Empowering Women To Escape The Cruel Realities Of Poverty Through Education – One Village

Empowering Women to escape the Cruel Realities of Poverty through Education – One Village
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As the sun begins to rise over Namwendwa, a rural village of eastern Uganda, clusters of children begin to gather around their closest borehole. Most of them barefoot and wearing their second hand t-shirts that have been stained from the orange dust and often threadbare from being handed down to every sibling in the family. In Namwendwa, this time of the morning is so peaceful and it seems so normal to be awake and productive at five in the morning.

Collecting the daily household supply of water from the well is one of the many chores children in rural villages like Namwendwa are tasked with. With 7 family members residing in an average household which has no electricity or running water, children and adolescents acquire a multitude of domestic responsibilities at an early age. Due to most families having to rely on their small plots of land for survival, sending a teenager to secondary school is not only a financial burden, but also leads to a reduction in their household's productivity. Therefore out of desperation typically a family in Namwendwa will not be able to send all, if any of their children to secondary school.

Without a secondary education young adults are forced to take on adult responsibilities and with these responsibilities comes a lifestyle. Female teenagers are particularity vulnerable and often enter transactional relationships where they exchange sex for material goods and then fall pregnant at an early age.

I met Helen Salaamu in 2013 in Uganda's capital, Kampala. I was with One Village's education co-coordinator Paul at the time. When I met her she was distressed and crying because she was scared about not being able to find employment as a primary school teacher and what that would mean for her family. Paul reassured Helen and made her feel better about her future.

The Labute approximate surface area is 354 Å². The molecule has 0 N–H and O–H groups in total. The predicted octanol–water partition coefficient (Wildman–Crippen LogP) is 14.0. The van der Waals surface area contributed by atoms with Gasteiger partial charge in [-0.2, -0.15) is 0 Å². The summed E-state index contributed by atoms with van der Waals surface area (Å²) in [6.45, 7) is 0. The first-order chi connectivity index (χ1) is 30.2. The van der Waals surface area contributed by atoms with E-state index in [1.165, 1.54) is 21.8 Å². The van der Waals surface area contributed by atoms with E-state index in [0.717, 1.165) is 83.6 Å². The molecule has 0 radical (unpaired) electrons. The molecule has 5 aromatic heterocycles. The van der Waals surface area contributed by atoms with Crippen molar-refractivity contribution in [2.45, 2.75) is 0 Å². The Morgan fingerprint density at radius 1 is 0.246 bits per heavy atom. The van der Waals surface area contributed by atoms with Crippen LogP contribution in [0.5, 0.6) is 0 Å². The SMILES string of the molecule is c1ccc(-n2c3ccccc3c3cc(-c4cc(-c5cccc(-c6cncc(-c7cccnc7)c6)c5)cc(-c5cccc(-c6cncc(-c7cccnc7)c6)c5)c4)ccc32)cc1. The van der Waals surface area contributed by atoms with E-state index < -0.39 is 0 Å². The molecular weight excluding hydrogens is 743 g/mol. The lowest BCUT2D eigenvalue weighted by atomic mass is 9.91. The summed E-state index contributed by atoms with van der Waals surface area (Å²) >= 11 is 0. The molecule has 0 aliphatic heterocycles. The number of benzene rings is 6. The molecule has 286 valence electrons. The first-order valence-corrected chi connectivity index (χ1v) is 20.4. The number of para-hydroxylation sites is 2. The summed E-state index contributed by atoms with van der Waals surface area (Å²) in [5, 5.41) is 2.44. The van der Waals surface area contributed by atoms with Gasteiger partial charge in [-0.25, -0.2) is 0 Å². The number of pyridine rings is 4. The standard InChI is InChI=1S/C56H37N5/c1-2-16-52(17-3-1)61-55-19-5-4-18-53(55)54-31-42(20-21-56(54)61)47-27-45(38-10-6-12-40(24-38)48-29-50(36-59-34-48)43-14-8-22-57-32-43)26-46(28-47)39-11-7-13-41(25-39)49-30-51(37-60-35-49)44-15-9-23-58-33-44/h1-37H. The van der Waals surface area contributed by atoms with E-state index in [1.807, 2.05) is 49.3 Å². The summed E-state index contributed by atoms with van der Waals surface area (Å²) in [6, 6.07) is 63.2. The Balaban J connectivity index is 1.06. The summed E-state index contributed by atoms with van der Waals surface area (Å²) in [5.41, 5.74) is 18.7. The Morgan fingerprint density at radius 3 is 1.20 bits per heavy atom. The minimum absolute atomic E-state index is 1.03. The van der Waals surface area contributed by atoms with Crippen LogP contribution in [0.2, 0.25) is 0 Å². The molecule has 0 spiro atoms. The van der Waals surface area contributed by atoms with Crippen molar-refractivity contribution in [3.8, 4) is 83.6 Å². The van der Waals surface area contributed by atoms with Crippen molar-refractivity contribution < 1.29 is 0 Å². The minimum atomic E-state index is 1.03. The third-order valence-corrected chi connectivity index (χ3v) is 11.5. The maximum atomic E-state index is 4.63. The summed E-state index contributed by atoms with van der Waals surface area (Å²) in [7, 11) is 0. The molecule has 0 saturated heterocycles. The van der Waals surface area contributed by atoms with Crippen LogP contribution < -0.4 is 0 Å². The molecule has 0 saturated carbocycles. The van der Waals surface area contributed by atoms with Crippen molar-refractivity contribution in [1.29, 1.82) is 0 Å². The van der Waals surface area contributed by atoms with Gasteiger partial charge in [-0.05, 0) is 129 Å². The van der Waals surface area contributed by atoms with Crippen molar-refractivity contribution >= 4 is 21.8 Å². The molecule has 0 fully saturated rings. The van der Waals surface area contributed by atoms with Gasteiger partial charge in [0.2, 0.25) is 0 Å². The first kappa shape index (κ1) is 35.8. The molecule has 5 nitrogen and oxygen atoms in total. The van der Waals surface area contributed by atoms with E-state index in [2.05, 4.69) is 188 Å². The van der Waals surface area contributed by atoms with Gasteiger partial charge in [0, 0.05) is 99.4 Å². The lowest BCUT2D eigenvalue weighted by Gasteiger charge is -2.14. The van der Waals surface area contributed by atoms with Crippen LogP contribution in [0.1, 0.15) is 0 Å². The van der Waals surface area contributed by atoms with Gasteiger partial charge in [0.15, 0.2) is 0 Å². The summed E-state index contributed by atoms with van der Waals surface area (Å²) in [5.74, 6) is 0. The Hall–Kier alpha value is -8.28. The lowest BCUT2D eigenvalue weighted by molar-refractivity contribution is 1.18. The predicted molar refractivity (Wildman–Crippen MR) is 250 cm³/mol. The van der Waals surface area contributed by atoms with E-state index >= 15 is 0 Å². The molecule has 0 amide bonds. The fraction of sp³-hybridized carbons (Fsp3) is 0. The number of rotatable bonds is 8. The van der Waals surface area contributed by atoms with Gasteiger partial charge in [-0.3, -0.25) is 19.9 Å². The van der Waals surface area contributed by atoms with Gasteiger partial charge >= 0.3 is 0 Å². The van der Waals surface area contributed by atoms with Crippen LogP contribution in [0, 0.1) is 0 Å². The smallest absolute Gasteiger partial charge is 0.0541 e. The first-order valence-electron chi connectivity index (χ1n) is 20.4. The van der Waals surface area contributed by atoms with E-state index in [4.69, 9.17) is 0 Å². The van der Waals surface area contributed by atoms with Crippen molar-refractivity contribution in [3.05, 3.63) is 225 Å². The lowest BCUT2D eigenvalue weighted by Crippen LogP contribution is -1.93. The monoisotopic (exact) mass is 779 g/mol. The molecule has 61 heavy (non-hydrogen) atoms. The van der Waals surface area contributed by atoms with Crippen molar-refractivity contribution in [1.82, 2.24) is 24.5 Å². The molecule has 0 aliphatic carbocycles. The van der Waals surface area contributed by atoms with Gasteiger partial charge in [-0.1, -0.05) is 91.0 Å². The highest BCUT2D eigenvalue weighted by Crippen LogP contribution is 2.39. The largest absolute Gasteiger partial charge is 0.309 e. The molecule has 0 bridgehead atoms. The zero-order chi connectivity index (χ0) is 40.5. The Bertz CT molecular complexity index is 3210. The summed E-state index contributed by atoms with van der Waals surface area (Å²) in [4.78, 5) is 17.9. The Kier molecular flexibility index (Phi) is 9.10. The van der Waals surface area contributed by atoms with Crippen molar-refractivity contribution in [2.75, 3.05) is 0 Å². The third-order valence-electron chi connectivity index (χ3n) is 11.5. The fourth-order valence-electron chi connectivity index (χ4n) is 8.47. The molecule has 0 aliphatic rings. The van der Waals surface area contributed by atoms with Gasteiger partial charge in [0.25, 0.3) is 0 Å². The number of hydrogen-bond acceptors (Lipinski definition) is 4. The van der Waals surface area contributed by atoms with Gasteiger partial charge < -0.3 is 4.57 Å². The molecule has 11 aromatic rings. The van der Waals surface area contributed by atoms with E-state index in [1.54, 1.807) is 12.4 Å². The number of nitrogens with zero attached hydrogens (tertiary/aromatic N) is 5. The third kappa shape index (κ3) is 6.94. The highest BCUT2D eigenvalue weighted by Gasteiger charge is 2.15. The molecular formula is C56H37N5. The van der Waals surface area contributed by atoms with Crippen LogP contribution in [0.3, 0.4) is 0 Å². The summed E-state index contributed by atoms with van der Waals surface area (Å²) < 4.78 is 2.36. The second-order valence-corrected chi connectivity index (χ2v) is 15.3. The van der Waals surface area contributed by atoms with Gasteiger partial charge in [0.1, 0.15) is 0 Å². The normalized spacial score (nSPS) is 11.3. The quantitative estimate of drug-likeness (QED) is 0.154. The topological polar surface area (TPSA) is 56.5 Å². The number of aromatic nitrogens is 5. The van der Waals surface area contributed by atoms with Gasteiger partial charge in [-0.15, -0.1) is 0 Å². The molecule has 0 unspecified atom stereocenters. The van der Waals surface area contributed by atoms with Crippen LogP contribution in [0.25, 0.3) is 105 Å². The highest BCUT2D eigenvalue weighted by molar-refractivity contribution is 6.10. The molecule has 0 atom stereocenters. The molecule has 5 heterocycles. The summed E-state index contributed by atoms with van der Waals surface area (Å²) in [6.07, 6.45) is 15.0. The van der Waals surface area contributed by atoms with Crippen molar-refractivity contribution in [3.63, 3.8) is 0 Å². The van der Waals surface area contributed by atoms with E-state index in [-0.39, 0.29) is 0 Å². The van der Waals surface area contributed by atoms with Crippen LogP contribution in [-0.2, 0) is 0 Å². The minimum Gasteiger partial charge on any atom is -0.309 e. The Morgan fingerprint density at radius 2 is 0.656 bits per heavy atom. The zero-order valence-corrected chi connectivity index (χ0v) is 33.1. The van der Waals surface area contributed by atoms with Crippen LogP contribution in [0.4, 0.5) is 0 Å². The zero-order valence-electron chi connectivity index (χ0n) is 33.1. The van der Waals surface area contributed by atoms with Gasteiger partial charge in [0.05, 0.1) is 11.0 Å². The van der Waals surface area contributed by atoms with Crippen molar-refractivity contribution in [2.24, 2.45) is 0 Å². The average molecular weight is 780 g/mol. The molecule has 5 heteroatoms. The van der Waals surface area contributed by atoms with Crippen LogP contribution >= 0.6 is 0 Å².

After meeting Helen who was 19 at the time I was told about the adversities she had faced. When Helen was in her final year of primary school she lost both of her parents and became the breadwinner for her two younger brothers. Helen worked tirelessly on a small plot of land to grow vegetables that she could sell to pay for her school fees. Due to Helen's young age, older family members often stole the small amount of money she would save and on multiple occasions they would physically abuse her. After being sent home countless times for failing to pay for school, one concerned teacher from St. Peter High School counselled Helen and learnt about her journey. After receiving support from the community for secondary school fees Helen excelled at high school. When she graduated from secondary school she was awarded a One Village Scholarship to attend Primary Teachers College, which paid for her tuition fees, scholastic materials and living requirements.

Today Helen works full time as a primary school teacher and has purchased land so that she can sell produce to supplement her income to ensure that she can send her two younger brothers to school. Her youngest brother is in his final year at high school and her other brother is studying computer sciences. Once her brothers have finished study and found work Helen plans to undertake postgraduate studies so she can become a university lecturer.

Receiving a secondary and tertiary education is the reason Helen escaped the cruel realities of poverty. Her education meant she avoided entering transactional relationships and now has an income to support herself and family members. This is why One Village believes education is the most effective way to empower younger people so that they can create change and development within their own communities.

Helen's story is one of many positive anecdotes about the impact a One Village scholarship has had on the lives of the people in the rural of Uganda, Namwendwa.

One Village is a 100% voluntary run organisation so every dollar contributed really makes a big difference to improve the lives of those most in need.

If you would like to find out more about One VIllage or make a financial contribution to our scholarship programme please visit www.onevillage.org.au or email info@onevillage.org.au.

Written by Maddy Dodd, President of One Village, Australia.

Helen Salaamu (graduate & member of the One Village alumni Scholarship) teaching at her primary school
Helen Salaamu (graduate & member of the One Village alumni Scholarship) teaching at her primary school
From left to right: Maddy Dodd (President of One Village) Helen Salaamu (Graduate of One Village Scholarship), Nikki Lovell (Founder of One Village)
From left to right: Maddy Dodd (President of One Village) Helen Salaamu (Graduate of One Village Scholarship), Nikki Lovell (Founder of One Village)

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